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I am an Australian author who has won and been highly commended in numerous national and international short story writing awards. The most recent being the 2012 YWO Book of the Year Award for 'Soul's Child'.
Other awards anclude:
HQ/HarperCollins, Scarlet Stiletto, Cairns Post, Fishpublishing (Ireland) and University of Canberra.
My novel "The Everything Theory" was shortlisted in the Australian/New Zealand IP awards in 2009. In 2011 the novel was quarterfinalist in the Amazon Breakthrough Novel award. I have renamed this book "Between Gods and Shadows".
"Let Sleeping Gods Lie" was shortlisted in the Australian/New Zealand IP awards in 2007.
"Manslaughter and Other Tears" is an anthology of my award winning short stories which have been published by:
Harper Collins - "Enter"
Ginninderra Press - "The Lunatic, the Lover and the Poet"
Harlequin/MIRA press - "Scarlet Stiletto - The First Cut".
A list of my awards:
1995 – Cairns Post Writers award (QLD AUS)
1996 – Harper Collins award publication (AUS)
1996 – Cambridge Writers award (AUS)
1997 – Harper Collins award (AUS)
1997 – FishPublishing top 100 (International)
2000 – University of Canberra award (AUS)
2002 – Kerry Greenwood award publication (AUS)
2002 – Scarlet Stiletto award publication (AUS)
2004 – Ginninderra Press award publication (AUS)
2005 – Scarlet Stiletto award publication (AUS)
2007 – Harlequin/MIRA press award publication (AUS)
2007 – IP Picks Press award (AUS/NZ)
2009 – IP Picks Press award (AUS/NZ)
2011 - Best Seller chart (Soul's Child and The Eleventh Question) Next Big Author (UK)
on March 23, 2013 :
Introduction: As I started The Everything Theory and blasted through the first few pages I kept thinking to myself "Wow, so this is what award winning writing is like!". The ferocious pace of the opening chapters (and indeed the whole book), the extensive research that is on display (without showing off) and character descriptions that are some of the best I've read, really left an impression. There is real artistry in the physical descriptions of people and their background and personality. Never does the author halt the narrative to fill in back story; every description, mannerism, fear, fault or feature of a character is seamlessly woven into the action. This is story telling efficiency at it's best. Something is always going on, there is never a natural point at which to stop as the action jumps around from one exciting story thread to another, never taking a moment to catch it's breath. It's a sprint to the finish, and a very enjoyable one.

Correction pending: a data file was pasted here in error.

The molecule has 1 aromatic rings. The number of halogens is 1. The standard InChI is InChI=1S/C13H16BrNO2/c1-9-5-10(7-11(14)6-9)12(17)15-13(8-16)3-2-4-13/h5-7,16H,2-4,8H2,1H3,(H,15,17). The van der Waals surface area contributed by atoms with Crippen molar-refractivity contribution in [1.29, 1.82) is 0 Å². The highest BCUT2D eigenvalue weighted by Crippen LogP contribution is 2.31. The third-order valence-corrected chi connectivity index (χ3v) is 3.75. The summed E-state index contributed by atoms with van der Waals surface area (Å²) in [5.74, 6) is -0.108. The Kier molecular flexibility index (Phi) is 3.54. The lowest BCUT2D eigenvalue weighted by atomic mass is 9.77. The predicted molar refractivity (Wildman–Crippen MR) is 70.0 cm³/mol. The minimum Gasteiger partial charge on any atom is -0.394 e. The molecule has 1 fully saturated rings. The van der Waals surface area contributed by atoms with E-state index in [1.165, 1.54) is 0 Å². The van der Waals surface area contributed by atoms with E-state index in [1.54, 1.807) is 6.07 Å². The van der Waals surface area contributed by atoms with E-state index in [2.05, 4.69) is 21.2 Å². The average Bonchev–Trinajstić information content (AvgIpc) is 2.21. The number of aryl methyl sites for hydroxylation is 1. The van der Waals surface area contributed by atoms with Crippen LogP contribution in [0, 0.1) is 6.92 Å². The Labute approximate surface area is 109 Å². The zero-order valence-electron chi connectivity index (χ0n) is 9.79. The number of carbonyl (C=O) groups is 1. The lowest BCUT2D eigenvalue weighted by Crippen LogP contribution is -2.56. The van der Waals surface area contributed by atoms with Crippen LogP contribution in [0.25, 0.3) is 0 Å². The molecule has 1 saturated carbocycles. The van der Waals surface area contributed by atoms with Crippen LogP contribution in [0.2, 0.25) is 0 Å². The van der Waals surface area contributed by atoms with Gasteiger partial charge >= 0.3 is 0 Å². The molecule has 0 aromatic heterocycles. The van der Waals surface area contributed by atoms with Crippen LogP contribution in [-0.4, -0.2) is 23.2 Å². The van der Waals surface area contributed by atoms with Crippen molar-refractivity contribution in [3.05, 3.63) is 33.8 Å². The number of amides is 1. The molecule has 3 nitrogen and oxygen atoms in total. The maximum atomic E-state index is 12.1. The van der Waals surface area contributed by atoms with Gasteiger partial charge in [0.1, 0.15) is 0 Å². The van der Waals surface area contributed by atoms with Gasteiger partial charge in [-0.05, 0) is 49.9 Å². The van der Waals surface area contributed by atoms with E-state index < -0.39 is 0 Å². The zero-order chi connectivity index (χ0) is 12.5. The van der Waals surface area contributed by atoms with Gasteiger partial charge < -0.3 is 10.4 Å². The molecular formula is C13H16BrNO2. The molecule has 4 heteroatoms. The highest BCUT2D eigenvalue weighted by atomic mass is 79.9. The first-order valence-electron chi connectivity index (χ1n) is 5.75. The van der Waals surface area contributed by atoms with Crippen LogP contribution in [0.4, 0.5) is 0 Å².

What It's About: Luke Canning is an Australian boy in his late teens who unwittingly stumbles into a world of international conspiracy, intrigue and adventure. When Murray, amateur astronomer and Luke's best friend, discovers that a planet (Eris) is on course to enter our solar system in the near future, a series of radical and life changing events are put into play. Astronomers all across the world are dying as an unseen and powerful force seeks to keep the information regarding the planet's path hidden from the public. Now that Luke Canning too knows about Eris and it's trajectory, those same forces have him in their sights. That's the plot synopsis but the book (to me at least) was all about ancient civilizations and the many unexplained man-made structures and technologies that are beyond humanity's current level of understanding and construction. The book calls into question the idea that human culture is one linear timeline from caveman to Bill Gates. That perhaps humanity has risen and then been all but wiped out, needing to start again many times during the Earth's long history. And the author provides some compelling, real world evidence to support the claim in the book. As I was reading on my laptop I kept a search page up in a browser just to see for myself all the incredible structures and artifacts mentioned in the book. This underlying theme is incredibly thought provoking and it asks us to reevaluate the way we think about human cultural evolution, it's really a lot of fun.
Who Should Read It: The potential readership for The Everything Theory is quite broad. It's a great Young Adult story full of action, suspense and highly relatable subjects like loss, fear, awkwardness and growing up. But this book is also a great read for anyone interested in archaeology, history, science, astronomy, anthropology, ancient texts and especially those who enjoy their conspiracies, alternative takes on history and even UFOs. As a fan of alternate takes on human history (I enjoy books like The Secret History of the World), ancient texts like the Bhagavad Gita and the Ramayana (both of which are mentioned in the book), and mysteries and cover ups of all kinds I thoroughly enjoyed finding out about all these unexplained inventions, structures and ancient passages. Some of which I was familiar with, but many were knew to me. The sheer amount of research that has gone into this book, and the wealth of information that's on display is really impressive, and it makes The Everything Theory a joy to read, I just love learning while I read fiction!
Closing Comments: The Everything Theory is extremely easy to recommend both as a YA fiction and to anyone into the subjects mentioned above. The writing is slick and the action and story development gives the term fast paced a whole new meaning. Dianne Gray has written a real cracker here that I really can't imagine anyone not enjoying. I'll definitely be checking out the author's other works. Go ahead and read the sample and find out the "real" history of humanity as told in The Everything Theory! All up I'm happy to give The Everything Theory 5/5 :) Check it out and have fun!
Full Disclosure: I was offered a free copy of the book to give my honest review on my blog rohan7things.wordpress.com.
(review of free book)